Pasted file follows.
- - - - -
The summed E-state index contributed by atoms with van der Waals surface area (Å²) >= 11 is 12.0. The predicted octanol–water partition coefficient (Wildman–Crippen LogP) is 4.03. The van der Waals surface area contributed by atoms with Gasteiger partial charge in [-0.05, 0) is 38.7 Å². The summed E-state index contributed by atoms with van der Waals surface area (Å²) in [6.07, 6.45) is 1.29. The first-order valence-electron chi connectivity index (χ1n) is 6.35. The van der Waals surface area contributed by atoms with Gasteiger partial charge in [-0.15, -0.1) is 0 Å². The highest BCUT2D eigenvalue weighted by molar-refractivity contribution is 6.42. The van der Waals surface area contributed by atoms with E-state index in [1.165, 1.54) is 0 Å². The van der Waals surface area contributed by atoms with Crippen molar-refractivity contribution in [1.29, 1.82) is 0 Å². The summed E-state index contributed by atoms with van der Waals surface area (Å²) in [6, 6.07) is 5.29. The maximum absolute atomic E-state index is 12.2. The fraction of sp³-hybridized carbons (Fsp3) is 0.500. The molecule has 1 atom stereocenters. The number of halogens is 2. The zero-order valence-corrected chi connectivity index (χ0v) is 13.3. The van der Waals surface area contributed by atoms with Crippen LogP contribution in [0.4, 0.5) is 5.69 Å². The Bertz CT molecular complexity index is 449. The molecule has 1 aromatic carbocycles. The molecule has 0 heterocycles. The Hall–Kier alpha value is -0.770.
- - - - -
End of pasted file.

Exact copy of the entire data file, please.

The summed E-state index contributed by atoms with van der Waals surface area (Å²) >= 11 is 12.0. The predicted octanol–water partition coefficient (Wildman–Crippen LogP) is 4.03. The van der Waals surface area contributed by atoms with Gasteiger partial charge in [-0.05, 0) is 38.7 Å². The summed E-state index contributed by atoms with van der Waals surface area (Å²) in [6.07, 6.45) is 1.29. The first-order valence-electron chi connectivity index (χ1n) is 6.35. The van der Waals surface area contributed by atoms with Gasteiger partial charge in [-0.15, -0.1) is 0 Å². The highest BCUT2D eigenvalue weighted by molar-refractivity contribution is 6.42. The van der Waals surface area contributed by atoms with E-state index in [1.165, 1.54) is 0 Å². The van der Waals surface area contributed by atoms with Crippen molar-refractivity contribution in [1.29, 1.82) is 0 Å². The summed E-state index contributed by atoms with van der Waals surface area (Å²) in [6, 6.07) is 5.29. The maximum absolute atomic E-state index is 12.2. The fraction of sp³-hybridized carbons (Fsp3) is 0.500. The molecule has 1 atom stereocenters. The number of halogens is 2. The zero-order valence-corrected chi connectivity index (χ0v) is 13.3. The van der Waals surface area contributed by atoms with Crippen LogP contribution in [0.4, 0.5) is 5.69 Å². The Bertz CT molecular complexity index is 449. The molecule has 1 aromatic carbocycles. The molecule has 0 heterocycles. The Hall–Kier alpha value is -0.770.